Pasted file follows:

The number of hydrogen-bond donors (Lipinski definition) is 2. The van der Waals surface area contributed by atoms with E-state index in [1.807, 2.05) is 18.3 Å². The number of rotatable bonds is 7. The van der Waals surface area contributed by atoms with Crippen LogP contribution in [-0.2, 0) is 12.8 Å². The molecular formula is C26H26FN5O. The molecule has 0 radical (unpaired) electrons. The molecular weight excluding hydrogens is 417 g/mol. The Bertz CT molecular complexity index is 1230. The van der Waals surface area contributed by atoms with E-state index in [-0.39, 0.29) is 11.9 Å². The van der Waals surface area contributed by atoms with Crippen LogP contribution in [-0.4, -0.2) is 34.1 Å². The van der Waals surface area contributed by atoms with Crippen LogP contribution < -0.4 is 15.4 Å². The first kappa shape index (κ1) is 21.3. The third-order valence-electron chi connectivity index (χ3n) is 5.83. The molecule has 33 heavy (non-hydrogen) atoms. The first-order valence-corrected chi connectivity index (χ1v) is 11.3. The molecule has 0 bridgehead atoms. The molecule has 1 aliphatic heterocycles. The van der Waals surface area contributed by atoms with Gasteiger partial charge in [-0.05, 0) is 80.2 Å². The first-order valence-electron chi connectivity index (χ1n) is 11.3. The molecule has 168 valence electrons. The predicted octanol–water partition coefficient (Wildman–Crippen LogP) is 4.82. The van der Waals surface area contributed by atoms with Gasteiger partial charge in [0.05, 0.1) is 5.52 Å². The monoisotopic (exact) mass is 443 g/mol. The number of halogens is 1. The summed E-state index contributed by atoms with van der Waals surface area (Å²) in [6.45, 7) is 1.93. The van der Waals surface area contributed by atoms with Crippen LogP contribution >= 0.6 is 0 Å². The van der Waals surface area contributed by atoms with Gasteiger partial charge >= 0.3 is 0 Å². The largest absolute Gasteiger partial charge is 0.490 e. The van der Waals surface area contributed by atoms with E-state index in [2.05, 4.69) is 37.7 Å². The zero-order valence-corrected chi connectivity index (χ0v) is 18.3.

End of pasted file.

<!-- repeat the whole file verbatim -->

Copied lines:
The number of hydrogen-bond donors (Lipinski definition) is 2. The van der Waals surface area contributed by atoms with E-state index in [1.807, 2.05) is 18.3 Å². The number of rotatable bonds is 7. The van der Waals surface area contributed by atoms with Crippen LogP contribution in [-0.2, 0) is 12.8 Å². The molecular formula is C26H26FN5O. The molecule has 0 radical (unpaired) electrons. The molecular weight excluding hydrogens is 417 g/mol. The Bertz CT molecular complexity index is 1230. The van der Waals surface area contributed by atoms with E-state index in [-0.39, 0.29) is 11.9 Å². The van der Waals surface area contributed by atoms with Crippen LogP contribution in [-0.4, -0.2) is 34.1 Å². The van der Waals surface area contributed by atoms with Crippen LogP contribution < -0.4 is 15.4 Å². The first kappa shape index (κ1) is 21.3. The third-order valence-electron chi connectivity index (χ3n) is 5.83. The molecule has 33 heavy (non-hydrogen) atoms. The first-order valence-corrected chi connectivity index (χ1v) is 11.3. The molecule has 0 bridgehead atoms. The molecule has 1 aliphatic heterocycles. The van der Waals surface area contributed by atoms with Gasteiger partial charge in [-0.05, 0) is 80.2 Å². The first-order valence-electron chi connectivity index (χ1n) is 11.3. The molecule has 168 valence electrons. The predicted octanol–water partition coefficient (Wildman–Crippen LogP) is 4.82. The van der Waals surface area contributed by atoms with Gasteiger partial charge in [0.05, 0.1) is 5.52 Å². The monoisotopic (exact) mass is 443 g/mol. The number of halogens is 1. The summed E-state index contributed by atoms with van der Waals surface area (Å²) in [6.45, 7) is 1.93. The van der Waals surface area contributed by atoms with Crippen LogP contribution >= 0.6 is 0 Å². The van der Waals surface area contributed by atoms with Gasteiger partial charge >= 0.3 is 0 Å². The largest absolute Gasteiger partial charge is 0.490 e. The van der Waals surface area contributed by atoms with E-state index in [2.05, 4.69) is 37.7 Å². The zero-order valence-corrected chi connectivity index (χ0v) is 18.3.